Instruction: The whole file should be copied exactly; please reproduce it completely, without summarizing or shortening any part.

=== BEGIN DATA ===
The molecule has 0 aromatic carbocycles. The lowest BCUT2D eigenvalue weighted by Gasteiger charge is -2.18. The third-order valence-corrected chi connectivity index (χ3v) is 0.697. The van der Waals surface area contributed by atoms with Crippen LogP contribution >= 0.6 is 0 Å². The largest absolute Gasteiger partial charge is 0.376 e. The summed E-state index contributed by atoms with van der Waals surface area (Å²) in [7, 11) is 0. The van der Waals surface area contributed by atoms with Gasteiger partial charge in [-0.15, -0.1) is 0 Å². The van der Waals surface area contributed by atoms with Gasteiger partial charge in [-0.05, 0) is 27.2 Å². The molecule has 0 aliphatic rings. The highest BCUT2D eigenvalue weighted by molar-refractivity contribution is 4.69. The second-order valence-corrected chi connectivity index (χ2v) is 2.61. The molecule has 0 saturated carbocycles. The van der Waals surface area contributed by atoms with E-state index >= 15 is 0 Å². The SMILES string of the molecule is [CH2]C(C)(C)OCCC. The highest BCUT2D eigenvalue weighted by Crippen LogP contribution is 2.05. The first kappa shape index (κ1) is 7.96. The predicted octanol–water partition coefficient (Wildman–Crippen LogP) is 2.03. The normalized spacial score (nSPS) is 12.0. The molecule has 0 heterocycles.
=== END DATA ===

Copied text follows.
The molecule has 0 aromatic carbocycles. The lowest BCUT2D eigenvalue weighted by Gasteiger charge is -2.18. The third-order valence-corrected chi connectivity index (χ3v) is 0.697. The van der Waals surface area contributed by atoms with Crippen LogP contribution >= 0.6 is 0 Å². The largest absolute Gasteiger partial charge is 0.376 e. The summed E-state index contributed by atoms with van der Waals surface area (Å²) in [7, 11) is 0. The van der Waals surface area contributed by atoms with Gasteiger partial charge in [-0.15, -0.1) is 0 Å². The van der Waals surface area contributed by atoms with Gasteiger partial charge in [-0.05, 0) is 27.2 Å². The molecule has 0 aliphatic rings. The highest BCUT2D eigenvalue weighted by molar-refractivity contribution is 4.69. The second-order valence-corrected chi connectivity index (χ2v) is 2.61. The molecule has 0 saturated carbocycles. The van der Waals surface area contributed by atoms with E-state index >= 15 is 0 Å². The SMILES string of the molecule is [CH2]C(C)(C)OCCC. The highest BCUT2D eigenvalue weighted by Crippen LogP contribution is 2.05. The first kappa shape index (κ1) is 7.96. The predicted octanol–water partition coefficient (Wildman–Crippen LogP) is 2.03. The normalized spacial score (nSPS) is 12.0. The molecule has 0 heterocycles.